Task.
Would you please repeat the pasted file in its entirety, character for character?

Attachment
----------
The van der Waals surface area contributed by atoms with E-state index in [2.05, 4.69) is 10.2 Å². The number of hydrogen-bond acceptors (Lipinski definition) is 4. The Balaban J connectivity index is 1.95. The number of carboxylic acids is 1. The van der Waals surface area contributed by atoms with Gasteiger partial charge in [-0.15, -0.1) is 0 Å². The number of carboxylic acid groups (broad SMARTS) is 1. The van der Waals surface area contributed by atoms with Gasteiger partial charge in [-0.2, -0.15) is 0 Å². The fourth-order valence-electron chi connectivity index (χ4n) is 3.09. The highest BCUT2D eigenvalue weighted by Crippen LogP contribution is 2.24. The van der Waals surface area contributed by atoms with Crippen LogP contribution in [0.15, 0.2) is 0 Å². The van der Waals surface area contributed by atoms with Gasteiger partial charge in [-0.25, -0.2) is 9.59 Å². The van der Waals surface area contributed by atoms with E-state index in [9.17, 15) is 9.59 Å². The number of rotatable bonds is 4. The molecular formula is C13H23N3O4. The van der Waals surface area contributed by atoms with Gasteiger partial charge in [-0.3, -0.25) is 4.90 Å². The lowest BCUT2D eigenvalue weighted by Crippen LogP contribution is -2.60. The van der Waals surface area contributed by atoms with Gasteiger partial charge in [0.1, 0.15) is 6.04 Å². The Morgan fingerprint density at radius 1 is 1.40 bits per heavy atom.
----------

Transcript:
The van der Waals surface area contributed by atoms with E-state index in [2.05, 4.69) is 10.2 Å². The number of hydrogen-bond acceptors (Lipinski definition) is 4. The Balaban J connectivity index is 1.95. The number of carboxylic acids is 1. The van der Waals surface area contributed by atoms with Gasteiger partial charge in [-0.15, -0.1) is 0 Å². The number of carboxylic acid groups (broad SMARTS) is 1. The van der Waals surface area contributed by atoms with Gasteiger partial charge in [-0.2, -0.15) is 0 Å². The fourth-order valence-electron chi connectivity index (χ4n) is 3.09. The highest BCUT2D eigenvalue weighted by Crippen LogP contribution is 2.24. The van der Waals surface area contributed by atoms with Crippen LogP contribution in [0.15, 0.2) is 0 Å². The van der Waals surface area contributed by atoms with Gasteiger partial charge in [-0.25, -0.2) is 9.59 Å². The van der Waals surface area contributed by atoms with E-state index in [9.17, 15) is 9.59 Å². The number of rotatable bonds is 4. The molecular formula is C13H23N3O4. The van der Waals surface area contributed by atoms with Gasteiger partial charge in [-0.3, -0.25) is 4.90 Å². The lowest BCUT2D eigenvalue weighted by Crippen LogP contribution is -2.60. The van der Waals surface area contributed by atoms with Gasteiger partial charge in [0.1, 0.15) is 6.04 Å². The Morgan fingerprint density at radius 1 is 1.40 bits per heavy atom.